NASA News

Text Size

Deputy Principal Investigator
 
David Koch Click image for full resolution.

David Koch (Retired)
Deputy Principal Investigator

Why I joined the Kepler Team
"What could be more exciting than detecting other Earth-like planets? Seeing the fantastic data coming from Kepler is like a Rocky Mountain high." Dave has been working on the Kepler Mission since 1992, before it was known as "Kepler."

Kepler Job Description
As the deputy principal investigator for Kepler, Dave provides broad overview of the entire mission from the scientific viewpoint, being the primary interface between the science team and the engineering team. This included writing the Scientific Requirements Document, reviewing designs as they were developed and insuring the instrument would receive the appropriate performance testing to insure that it would perform on-orbit. He developed the Kepler Technology Demonstration used to demonstrate that the transit method would work under simulated operating and noise conditions, and in particular, he devised the method to demonstrate that Earth-size transits could be detected with a commercial off the shelf CCD detector.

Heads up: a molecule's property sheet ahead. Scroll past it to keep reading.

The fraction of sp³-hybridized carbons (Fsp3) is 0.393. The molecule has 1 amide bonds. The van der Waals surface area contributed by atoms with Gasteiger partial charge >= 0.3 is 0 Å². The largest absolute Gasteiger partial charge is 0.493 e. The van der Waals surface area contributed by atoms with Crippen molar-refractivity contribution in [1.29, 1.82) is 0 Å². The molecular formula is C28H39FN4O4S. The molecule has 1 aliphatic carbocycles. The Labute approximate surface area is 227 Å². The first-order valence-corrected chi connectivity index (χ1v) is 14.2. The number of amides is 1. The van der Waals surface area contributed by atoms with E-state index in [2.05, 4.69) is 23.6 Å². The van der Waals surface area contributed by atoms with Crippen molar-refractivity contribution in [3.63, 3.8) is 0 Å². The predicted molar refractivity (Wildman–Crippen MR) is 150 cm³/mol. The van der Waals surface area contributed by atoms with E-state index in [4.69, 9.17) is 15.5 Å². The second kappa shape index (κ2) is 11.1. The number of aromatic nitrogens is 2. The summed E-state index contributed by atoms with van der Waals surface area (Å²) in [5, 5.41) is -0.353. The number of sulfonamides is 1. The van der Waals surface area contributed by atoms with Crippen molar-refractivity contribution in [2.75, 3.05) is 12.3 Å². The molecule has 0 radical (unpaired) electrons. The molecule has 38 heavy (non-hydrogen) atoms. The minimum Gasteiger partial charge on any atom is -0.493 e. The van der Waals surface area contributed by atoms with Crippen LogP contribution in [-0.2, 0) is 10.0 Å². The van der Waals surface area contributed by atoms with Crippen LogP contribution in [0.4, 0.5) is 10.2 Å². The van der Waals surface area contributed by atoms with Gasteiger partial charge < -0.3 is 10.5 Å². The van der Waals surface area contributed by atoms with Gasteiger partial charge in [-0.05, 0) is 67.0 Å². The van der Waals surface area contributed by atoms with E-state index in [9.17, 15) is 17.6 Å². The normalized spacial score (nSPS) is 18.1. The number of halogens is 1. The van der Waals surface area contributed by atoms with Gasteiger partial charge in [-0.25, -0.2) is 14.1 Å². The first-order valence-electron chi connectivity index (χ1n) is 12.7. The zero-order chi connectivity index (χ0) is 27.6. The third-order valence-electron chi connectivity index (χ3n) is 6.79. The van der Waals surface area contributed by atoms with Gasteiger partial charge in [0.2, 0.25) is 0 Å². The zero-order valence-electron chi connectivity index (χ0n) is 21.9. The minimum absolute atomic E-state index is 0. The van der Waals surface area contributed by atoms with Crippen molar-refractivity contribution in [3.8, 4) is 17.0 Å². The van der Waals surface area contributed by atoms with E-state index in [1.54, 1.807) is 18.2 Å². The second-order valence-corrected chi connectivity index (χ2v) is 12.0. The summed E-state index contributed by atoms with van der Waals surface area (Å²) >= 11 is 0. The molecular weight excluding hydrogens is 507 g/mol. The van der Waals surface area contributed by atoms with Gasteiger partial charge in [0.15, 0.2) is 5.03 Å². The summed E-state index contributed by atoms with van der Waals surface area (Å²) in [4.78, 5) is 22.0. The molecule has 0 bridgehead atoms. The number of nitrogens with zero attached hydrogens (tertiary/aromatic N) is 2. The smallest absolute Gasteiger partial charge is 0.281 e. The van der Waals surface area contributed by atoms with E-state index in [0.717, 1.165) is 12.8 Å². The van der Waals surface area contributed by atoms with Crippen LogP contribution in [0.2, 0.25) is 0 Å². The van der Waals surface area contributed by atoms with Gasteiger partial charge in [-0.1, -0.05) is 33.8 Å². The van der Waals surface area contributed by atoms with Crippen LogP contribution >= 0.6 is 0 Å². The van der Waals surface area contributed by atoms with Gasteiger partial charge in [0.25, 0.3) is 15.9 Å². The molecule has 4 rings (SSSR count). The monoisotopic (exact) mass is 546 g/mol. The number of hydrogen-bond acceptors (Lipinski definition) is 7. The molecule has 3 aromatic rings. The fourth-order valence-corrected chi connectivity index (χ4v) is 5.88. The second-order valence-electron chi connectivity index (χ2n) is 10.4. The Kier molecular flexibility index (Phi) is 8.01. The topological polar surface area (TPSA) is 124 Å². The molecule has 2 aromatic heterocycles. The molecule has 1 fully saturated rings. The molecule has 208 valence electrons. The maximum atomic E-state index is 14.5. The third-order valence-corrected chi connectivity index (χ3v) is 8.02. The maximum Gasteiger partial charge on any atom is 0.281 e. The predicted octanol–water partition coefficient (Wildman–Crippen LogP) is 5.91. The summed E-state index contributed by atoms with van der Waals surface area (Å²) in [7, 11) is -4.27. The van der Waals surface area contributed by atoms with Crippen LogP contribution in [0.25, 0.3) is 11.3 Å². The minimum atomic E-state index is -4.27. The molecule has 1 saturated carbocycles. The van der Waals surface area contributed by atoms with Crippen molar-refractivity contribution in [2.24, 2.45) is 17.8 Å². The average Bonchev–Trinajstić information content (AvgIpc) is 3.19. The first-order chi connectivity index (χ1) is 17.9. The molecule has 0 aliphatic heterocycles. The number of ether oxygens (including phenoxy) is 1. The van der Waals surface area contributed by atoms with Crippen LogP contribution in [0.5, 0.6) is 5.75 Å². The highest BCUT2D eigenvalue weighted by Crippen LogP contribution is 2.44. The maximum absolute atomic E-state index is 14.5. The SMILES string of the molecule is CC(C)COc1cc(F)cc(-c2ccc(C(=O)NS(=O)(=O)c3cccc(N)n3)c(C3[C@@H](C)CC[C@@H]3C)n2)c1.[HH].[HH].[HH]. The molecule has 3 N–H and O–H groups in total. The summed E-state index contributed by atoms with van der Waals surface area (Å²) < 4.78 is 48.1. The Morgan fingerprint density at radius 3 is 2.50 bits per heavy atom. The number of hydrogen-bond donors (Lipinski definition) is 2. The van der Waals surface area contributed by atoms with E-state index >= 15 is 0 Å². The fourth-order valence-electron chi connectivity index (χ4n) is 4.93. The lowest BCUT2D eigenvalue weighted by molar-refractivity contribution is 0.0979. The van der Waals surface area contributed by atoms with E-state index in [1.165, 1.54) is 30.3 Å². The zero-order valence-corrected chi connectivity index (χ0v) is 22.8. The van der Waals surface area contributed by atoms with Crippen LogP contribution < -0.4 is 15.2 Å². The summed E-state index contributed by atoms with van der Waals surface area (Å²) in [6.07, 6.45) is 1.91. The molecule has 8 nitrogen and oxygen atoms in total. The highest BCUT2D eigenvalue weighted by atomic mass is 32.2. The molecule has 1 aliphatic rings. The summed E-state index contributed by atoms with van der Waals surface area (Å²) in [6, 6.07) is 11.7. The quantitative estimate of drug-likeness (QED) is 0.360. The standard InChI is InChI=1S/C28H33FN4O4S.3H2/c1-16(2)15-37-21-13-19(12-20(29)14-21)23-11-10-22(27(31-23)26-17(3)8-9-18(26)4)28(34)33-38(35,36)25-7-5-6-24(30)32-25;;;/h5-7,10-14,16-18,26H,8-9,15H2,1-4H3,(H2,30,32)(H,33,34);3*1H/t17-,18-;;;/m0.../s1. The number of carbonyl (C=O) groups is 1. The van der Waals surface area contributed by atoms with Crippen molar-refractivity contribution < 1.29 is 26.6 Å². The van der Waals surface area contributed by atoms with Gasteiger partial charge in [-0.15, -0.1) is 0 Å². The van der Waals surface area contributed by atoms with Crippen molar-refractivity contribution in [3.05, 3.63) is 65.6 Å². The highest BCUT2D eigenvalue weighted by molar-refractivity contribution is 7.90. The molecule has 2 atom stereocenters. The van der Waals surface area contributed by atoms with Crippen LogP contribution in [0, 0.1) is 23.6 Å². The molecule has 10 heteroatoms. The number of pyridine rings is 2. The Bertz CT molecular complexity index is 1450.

Background
Dave has worked on scientific space instrumentation since the Apollo program in the mid-1960s. At the Univ of Wisc-Madison he worked on some balloon, sounding rocket and Saturn booster scientific instruments in x-ray and gamma-ray astronomy. At Cornell Univ. he built a balloon-borne gamma-ray telescope that detected the first pulsed high-energy gamma rays from the Crab pulsar. At American Science and Engineering he was the project scientist for UHURU, the first spacecraft dedicated to doing x-ray astronomy and which produced the first all-sky survey. He also was the project scientist for HEAO-B, later named The Einstein Observatory. Next, at the Harvard-Smithsonian Center for Astrophysics, Dave was the project scientist for the infrared telescope on Spacelab-2. He came to NASA Ames in 1988 as mission operations manager for the Space Infrared Telescope Facility (SIRTF), now the Spitzer Space Telescope, and the Stratospheric Observatory for Infrared Astronomy (SOFIA). He created and managed Flight Opportunities for Science Teacher EnRichment (FOSTER), the Education and Public Outreach program for the Kuiper Airborne Observatory (a C-141 with a 1 m telescope). In parallel he was a co-investigator on the small explorer mission Sub-millimeter Wave Astronomy Satellite (SWAS), the highest frequency radio receiver ever launched into space. In 1992 Dave began working with Bill Borucki on what eventually became known as Kepler.